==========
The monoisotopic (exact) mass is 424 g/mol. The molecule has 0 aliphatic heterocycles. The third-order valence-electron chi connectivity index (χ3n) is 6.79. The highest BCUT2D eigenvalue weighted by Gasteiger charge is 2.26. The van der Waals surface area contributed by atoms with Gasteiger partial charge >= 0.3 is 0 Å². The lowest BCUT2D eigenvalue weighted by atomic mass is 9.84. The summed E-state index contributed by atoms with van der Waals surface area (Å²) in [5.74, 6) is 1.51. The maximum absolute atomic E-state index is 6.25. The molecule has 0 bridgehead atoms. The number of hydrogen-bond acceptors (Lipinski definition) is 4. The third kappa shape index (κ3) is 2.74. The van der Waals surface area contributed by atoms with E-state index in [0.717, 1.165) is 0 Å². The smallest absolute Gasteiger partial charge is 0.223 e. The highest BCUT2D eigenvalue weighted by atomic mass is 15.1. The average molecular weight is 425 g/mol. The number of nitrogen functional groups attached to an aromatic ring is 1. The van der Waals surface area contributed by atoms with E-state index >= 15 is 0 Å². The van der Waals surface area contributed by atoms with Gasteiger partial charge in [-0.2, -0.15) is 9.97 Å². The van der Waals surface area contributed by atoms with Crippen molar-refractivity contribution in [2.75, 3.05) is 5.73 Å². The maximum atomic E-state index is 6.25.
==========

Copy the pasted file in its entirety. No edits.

The monoisotopic (exact) mass is 424 g/mol. The molecule has 0 aliphatic heterocycles. The third-order valence-electron chi connectivity index (χ3n) is 6.79. The highest BCUT2D eigenvalue weighted by Gasteiger charge is 2.26. The van der Waals surface area contributed by atoms with Gasteiger partial charge >= 0.3 is 0 Å². The lowest BCUT2D eigenvalue weighted by atomic mass is 9.84. The summed E-state index contributed by atoms with van der Waals surface area (Å²) in [5.74, 6) is 1.51. The maximum absolute atomic E-state index is 6.25. The molecule has 0 bridgehead atoms. The number of hydrogen-bond acceptors (Lipinski definition) is 4. The third kappa shape index (κ3) is 2.74. The van der Waals surface area contributed by atoms with E-state index in [0.717, 1.165) is 0 Å². The smallest absolute Gasteiger partial charge is 0.223 e. The highest BCUT2D eigenvalue weighted by atomic mass is 15.1. The average molecular weight is 425 g/mol. The number of nitrogen functional groups attached to an aromatic ring is 1. The van der Waals surface area contributed by atoms with E-state index >= 15 is 0 Å². The van der Waals surface area contributed by atoms with Gasteiger partial charge in [-0.2, -0.15) is 9.97 Å². The van der Waals surface area contributed by atoms with Crippen molar-refractivity contribution in [2.75, 3.05) is 5.73 Å². The maximum atomic E-state index is 6.25.